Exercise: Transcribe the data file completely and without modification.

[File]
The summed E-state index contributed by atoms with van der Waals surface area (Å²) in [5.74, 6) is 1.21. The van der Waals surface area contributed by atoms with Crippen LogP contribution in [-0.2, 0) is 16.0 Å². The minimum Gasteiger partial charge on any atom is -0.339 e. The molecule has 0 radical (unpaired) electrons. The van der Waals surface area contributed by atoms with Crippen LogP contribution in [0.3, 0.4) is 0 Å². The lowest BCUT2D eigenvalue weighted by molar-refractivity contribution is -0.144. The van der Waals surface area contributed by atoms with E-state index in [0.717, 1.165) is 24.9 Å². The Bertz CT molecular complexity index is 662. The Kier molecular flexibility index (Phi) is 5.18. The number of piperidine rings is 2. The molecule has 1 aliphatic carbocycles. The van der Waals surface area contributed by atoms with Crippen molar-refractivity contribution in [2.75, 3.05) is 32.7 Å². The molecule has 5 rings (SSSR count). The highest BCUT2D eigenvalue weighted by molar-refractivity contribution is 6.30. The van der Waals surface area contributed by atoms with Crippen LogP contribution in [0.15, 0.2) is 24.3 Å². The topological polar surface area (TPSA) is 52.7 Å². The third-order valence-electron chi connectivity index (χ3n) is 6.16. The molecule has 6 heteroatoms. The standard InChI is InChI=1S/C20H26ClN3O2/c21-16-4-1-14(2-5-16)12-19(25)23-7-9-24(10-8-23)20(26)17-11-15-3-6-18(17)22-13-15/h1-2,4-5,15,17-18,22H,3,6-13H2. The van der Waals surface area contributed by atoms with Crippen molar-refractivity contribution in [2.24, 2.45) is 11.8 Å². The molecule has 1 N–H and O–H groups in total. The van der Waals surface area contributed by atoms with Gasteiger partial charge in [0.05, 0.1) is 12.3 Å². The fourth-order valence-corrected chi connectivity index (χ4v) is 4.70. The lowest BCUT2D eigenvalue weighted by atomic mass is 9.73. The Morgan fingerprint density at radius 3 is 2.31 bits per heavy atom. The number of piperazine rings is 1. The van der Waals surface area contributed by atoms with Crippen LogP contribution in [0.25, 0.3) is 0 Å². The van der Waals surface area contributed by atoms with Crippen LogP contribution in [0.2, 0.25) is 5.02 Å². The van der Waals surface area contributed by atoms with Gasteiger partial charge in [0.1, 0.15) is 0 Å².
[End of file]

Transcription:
The summed E-state index contributed by atoms with van der Waals surface area (Å²) in [5.74, 6) is 1.21. The van der Waals surface area contributed by atoms with Crippen LogP contribution in [-0.2, 0) is 16.0 Å². The minimum Gasteiger partial charge on any atom is -0.339 e. The molecule has 0 radical (unpaired) electrons. The van der Waals surface area contributed by atoms with Crippen LogP contribution in [0.3, 0.4) is 0 Å². The lowest BCUT2D eigenvalue weighted by molar-refractivity contribution is -0.144. The van der Waals surface area contributed by atoms with E-state index in [0.717, 1.165) is 24.9 Å². The Bertz CT molecular complexity index is 662. The Kier molecular flexibility index (Phi) is 5.18. The number of piperidine rings is 2. The molecule has 1 aliphatic carbocycles. The van der Waals surface area contributed by atoms with Crippen molar-refractivity contribution in [2.75, 3.05) is 32.7 Å². The molecule has 5 rings (SSSR count). The highest BCUT2D eigenvalue weighted by molar-refractivity contribution is 6.30. The van der Waals surface area contributed by atoms with Crippen LogP contribution in [0.15, 0.2) is 24.3 Å². The topological polar surface area (TPSA) is 52.7 Å². The third-order valence-electron chi connectivity index (χ3n) is 6.16. The molecule has 6 heteroatoms. The standard InChI is InChI=1S/C20H26ClN3O2/c21-16-4-1-14(2-5-16)12-19(25)23-7-9-24(10-8-23)20(26)17-11-15-3-6-18(17)22-13-15/h1-2,4-5,15,17-18,22H,3,6-13H2. The van der Waals surface area contributed by atoms with Crippen molar-refractivity contribution in [2.24, 2.45) is 11.8 Å². The molecule has 1 N–H and O–H groups in total. The van der Waals surface area contributed by atoms with Gasteiger partial charge in [0.05, 0.1) is 12.3 Å². The fourth-order valence-corrected chi connectivity index (χ4v) is 4.70. The lowest BCUT2D eigenvalue weighted by atomic mass is 9.73. The Morgan fingerprint density at radius 3 is 2.31 bits per heavy atom. The number of piperazine rings is 1. The van der Waals surface area contributed by atoms with Crippen LogP contribution in [0.25, 0.3) is 0 Å². The van der Waals surface area contributed by atoms with Crippen LogP contribution in [0.2, 0.25) is 5.02 Å². The van der Waals surface area contributed by atoms with Gasteiger partial charge in [0.1, 0.15) is 0 Å².